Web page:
LONDON (AP) — Herbert Kretzmer, the journalist and lyricist best known for his English-language adaptation of the musical Les Miserables, has died. He was 95. His family confirmed Wednesday that Kretzmer died after a long illness with Parkinson’s disease at the London home he shared with his second wife, Sybil Sever. Tributes poured in from giants of the London stage, including theatrical producer Cameron Mackintosh, singer Elaine Paige and lyricist Tim Rice. Les Miserables producer Mackintosh said Kretzmer was instrumental in bringing Victor Hugo’s classic tale of defiance and redemption in early 19th century France to the stage in English in October 1985, five years after it had opened in Paris.

NEW YORK (AP) — Stevie Wonder released two new songs Tuesday reflecting the current times that he hopes inspires change. The piano-playing icon dropped the tracks “Where Is Our Love Song” and “Can’t Put It In the Hands of Fate,” which he also announced would be released through his new label So What the Fuss Music, distributed through Universal Music Group’s Republic Records (Wonder was signed to Motown Records for the majority of his career).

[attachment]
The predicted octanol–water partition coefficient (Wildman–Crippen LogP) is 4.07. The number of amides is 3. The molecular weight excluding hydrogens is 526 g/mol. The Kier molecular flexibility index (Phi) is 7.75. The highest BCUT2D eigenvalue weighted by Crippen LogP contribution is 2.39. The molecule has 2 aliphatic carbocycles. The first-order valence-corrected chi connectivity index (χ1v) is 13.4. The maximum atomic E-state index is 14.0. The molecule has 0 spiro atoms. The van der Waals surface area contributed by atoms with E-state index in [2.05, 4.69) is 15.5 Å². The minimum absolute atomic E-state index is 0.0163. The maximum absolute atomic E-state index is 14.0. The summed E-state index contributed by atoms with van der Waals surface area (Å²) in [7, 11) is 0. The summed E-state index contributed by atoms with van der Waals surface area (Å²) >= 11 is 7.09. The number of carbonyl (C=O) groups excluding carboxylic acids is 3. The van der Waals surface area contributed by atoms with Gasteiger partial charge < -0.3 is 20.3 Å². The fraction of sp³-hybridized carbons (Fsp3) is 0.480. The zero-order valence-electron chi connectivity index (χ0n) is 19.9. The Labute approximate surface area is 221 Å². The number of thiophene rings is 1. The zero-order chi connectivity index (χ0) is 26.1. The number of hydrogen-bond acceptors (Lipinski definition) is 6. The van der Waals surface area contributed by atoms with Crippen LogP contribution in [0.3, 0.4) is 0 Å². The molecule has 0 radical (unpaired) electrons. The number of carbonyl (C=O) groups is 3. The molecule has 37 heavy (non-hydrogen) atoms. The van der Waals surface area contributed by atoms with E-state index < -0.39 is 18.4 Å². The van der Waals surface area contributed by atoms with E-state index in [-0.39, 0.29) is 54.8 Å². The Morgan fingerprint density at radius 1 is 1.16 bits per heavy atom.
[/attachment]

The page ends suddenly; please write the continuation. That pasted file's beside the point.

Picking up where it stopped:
LOS ANGELES (AP) — Conchata Ferrell, who became known for her role as Berta the housekeeper on TV’s “Two and a Half Men” after a long career as a character actor on stage and in movies, including “Mystic Pizza” and ”Network,” has died. She was 77. Ferrell died Monday at Sherman Oaks Hospital in Los Angeles following cardiac arrest, according to publicist Cynthia Snyder. Ferrell soldiered through more than a decade on “Two and a Half Men,” playing opposite Charlie Sheen and Jon Cryer until Sheen was fired from the sitcom for erratic behavior that included publicly insulting producer Chuck Lorre.